Cleek said crime involving credit and debit cards is ‘really hard’ to solve. ‘There’s more probably going on … even in Harrison County … and people are not aware of it,’ he said.
One option to help protect yourself from becoming a victim, the trooper said, is to make purchases with cash.
‘If I can use cash, I do,’ Cleek said.
Bauman reminds consumers who do use their cards to pick up all copies of the receipts; some businesses still use systems that put the entire account number on the receipt.
‘If the numbers are on the receipt, make sure the merchant gets it,’ Bauman said. ‘Don’t leave it just laying around.’
Credit card users can take steps to protect against fraud
Credit card fraud and identity theft is on the rise, making it increasingly necessary to protect your credit.
In 1998, then-President Bill Clinton signed a federal law that closed gaps against identity theft. The Identity Theft and Assumptions Deterrence Act also makes the theft of personal information, rather than just theft of documents, a crime.
Consumers should check with financial institutions on their policy about fraud protection. Some offer programs that allow credit card companies to help protect consumers before a criminal can charge numerous unauthorized purchases. The system ‘flags’ transactions that don’t match the individual’s usual purchases or if a large purchase is made.
Bank of America offers several common sense measures to protect against fraudulent activity and lessen the costs of credit fraud. They include:
* Reduce the number of cards you use, treating them like cash. Don’t carry all of them at the same time. Leave the ones you don’t need at the time in a safe location, along with your Social Security card.
* Call the credit card’s customer service number immediately if your credit card bill is late.
* Review the monthly statement to ensure the accuracy of the listed charges. Report any billing errors, as well as lost or stolen cards, at once.
* Sign any new cards you receive at once.
* Keep a list of all credit cards, their account numbers and expiration dates to allow quick notification in case of theft or loss.
* Unless you initiated the call, never give a card number or other personal information over the phone.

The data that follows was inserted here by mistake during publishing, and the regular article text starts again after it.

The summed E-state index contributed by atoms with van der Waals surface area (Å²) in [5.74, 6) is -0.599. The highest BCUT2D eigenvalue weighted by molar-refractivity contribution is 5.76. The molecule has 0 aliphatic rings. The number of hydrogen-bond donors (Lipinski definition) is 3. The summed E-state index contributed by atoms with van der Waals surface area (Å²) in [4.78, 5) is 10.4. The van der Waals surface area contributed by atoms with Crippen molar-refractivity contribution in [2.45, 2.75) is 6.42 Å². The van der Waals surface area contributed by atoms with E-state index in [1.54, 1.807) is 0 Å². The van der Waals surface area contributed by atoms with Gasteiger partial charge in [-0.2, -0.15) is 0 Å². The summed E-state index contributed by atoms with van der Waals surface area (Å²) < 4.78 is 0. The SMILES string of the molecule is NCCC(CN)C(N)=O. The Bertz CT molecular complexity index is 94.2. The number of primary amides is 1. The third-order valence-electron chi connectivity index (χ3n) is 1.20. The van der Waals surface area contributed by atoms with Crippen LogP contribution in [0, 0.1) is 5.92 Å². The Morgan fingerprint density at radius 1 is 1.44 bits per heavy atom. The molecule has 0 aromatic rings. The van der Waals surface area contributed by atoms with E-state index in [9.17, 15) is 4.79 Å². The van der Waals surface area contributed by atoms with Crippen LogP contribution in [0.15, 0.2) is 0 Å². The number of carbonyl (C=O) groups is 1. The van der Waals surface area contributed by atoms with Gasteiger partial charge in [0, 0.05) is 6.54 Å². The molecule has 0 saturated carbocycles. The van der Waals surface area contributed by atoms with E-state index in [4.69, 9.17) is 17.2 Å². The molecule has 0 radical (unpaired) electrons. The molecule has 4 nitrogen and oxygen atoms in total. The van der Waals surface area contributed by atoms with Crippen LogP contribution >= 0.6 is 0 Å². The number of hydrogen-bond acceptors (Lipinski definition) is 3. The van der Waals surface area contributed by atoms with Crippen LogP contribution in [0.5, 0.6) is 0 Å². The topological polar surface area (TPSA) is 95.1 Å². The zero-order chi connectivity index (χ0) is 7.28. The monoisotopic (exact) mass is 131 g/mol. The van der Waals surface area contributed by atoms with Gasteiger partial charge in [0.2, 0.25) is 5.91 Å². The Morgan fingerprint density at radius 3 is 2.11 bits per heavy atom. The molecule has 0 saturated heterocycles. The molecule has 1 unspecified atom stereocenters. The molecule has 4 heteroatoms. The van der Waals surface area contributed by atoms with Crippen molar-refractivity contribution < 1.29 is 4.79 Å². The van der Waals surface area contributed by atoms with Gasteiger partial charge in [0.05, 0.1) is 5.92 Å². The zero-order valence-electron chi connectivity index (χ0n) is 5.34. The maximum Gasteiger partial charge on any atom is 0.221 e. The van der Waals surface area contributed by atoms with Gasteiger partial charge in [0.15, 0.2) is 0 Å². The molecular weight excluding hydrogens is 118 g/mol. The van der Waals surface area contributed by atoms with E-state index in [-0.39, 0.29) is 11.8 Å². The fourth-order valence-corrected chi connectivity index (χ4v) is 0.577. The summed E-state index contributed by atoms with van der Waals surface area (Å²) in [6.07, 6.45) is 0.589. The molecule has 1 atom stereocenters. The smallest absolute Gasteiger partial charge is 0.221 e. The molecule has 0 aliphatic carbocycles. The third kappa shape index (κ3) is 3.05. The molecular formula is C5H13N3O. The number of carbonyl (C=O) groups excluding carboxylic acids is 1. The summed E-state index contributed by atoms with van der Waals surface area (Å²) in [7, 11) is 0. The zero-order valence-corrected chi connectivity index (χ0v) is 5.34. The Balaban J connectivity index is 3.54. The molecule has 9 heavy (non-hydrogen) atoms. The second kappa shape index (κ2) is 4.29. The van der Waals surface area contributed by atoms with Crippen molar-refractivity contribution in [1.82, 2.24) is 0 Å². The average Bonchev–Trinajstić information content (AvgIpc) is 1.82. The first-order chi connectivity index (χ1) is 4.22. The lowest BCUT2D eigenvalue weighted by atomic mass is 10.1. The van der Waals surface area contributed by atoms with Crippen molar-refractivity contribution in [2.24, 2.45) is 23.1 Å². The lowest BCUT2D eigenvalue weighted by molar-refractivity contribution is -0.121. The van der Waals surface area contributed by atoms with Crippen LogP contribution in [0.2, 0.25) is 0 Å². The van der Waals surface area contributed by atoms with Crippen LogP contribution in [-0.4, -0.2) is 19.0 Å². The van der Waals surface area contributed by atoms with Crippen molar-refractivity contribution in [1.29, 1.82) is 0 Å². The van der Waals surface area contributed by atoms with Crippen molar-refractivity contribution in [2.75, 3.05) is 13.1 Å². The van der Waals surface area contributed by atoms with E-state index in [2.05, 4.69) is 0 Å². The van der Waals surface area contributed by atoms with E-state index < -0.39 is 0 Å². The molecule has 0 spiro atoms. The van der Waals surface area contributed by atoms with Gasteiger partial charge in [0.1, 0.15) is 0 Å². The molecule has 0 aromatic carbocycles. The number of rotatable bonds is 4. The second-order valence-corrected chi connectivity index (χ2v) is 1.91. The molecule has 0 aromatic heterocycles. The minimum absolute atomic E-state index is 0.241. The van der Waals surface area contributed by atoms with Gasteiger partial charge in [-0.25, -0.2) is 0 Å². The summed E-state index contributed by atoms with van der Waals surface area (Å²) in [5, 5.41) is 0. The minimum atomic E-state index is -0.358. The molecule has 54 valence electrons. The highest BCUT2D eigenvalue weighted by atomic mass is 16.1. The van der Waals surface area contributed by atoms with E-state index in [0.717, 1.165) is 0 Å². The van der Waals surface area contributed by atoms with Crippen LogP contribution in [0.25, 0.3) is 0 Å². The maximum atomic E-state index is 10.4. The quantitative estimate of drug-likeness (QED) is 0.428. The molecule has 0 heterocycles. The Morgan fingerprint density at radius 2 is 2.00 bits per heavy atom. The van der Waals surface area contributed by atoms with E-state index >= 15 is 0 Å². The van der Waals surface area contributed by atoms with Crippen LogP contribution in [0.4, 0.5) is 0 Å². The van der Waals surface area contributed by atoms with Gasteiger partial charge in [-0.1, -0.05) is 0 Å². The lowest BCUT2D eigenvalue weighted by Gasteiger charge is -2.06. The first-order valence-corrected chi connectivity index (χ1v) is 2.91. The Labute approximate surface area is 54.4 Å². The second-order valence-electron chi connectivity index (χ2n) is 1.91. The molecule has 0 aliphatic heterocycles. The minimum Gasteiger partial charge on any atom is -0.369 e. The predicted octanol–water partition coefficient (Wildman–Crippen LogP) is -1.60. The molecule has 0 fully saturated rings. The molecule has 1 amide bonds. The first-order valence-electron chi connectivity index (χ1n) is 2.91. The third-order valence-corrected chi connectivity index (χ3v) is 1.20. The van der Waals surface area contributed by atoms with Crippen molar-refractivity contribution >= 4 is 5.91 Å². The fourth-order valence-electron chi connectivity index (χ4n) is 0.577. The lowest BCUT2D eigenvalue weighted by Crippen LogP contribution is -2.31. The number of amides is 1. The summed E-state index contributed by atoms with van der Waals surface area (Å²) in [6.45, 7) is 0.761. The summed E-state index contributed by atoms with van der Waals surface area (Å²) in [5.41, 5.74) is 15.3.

* Destroy preapproved credit card offers, receipts, copies of airline tickets, itineraries and any other paperwork that displays your credit card information before disposing of them.
It is also recommended that you check your credit report at least once a year. This can be done by monitoring services such as CreditCheck Monitoring Service.
If you are a victim of identity theft, besides contacting law enforcement, call the FedeCredit card users
can take steps to
protect against fraud
Credit card fraud and identity theft is on the rise, making it increasingly necessary to protect your credit.
In 1998, then-President Bill Clinton signed a federal law that closed gaps against identity theft. The Identity Theft and Assumptions Deterrence Act also makes the theft of personal information, rather than just theft of documents, a crime.
Consumers should check with financial institutions on their policy about fraud protection. Some offer programs that allow credit card companies to help protect consumers before a criminal can charge numerous unauthorized purchases. The system ‘flags’ transactions that don’t match the individual’s usual purchases or if a large purchase is made.
Bank of America offers several common sense measures to protect against fraudulent activity and lessen the costs of credit fraud. They include:
* Reduce the number of cards you use, treating them like cash. Don’t carry all of them at the same time. Leave the ones you don’t need at the time in a safe location, along with your Social Security card.
* Call the credit card’s customer service number immediately if your credit card bill is late.
* Review the monthly statement to ensure the accuracy of the listed charges. Report any billing errors, as well as lost or stolen cards, at once.
* Sign any new cards you receive at once.
* Keep a list of all credit cards, their account numbers and expiration dates to allow quick notification in case of theft or loss.
* Unless you initiated the call, never give a card number or other personal information over the phone.
* Destroy preapproved credit card offers, receipts, copies of airline tickets, itineraries and any other paperwork that displays your credit card information before disposing of them.
It is also recommended that you check your credit report at least once a year. This can be done by monitoring services such as CreditCheck Monitoring Service.
If you are a victim of identity theft, besides contacting law enforcement, call the Federal Trade Commission’s complaint center at 1-202-FTC-HELP or by e-mail at www.ftc.gov/ftc/complaint.htm.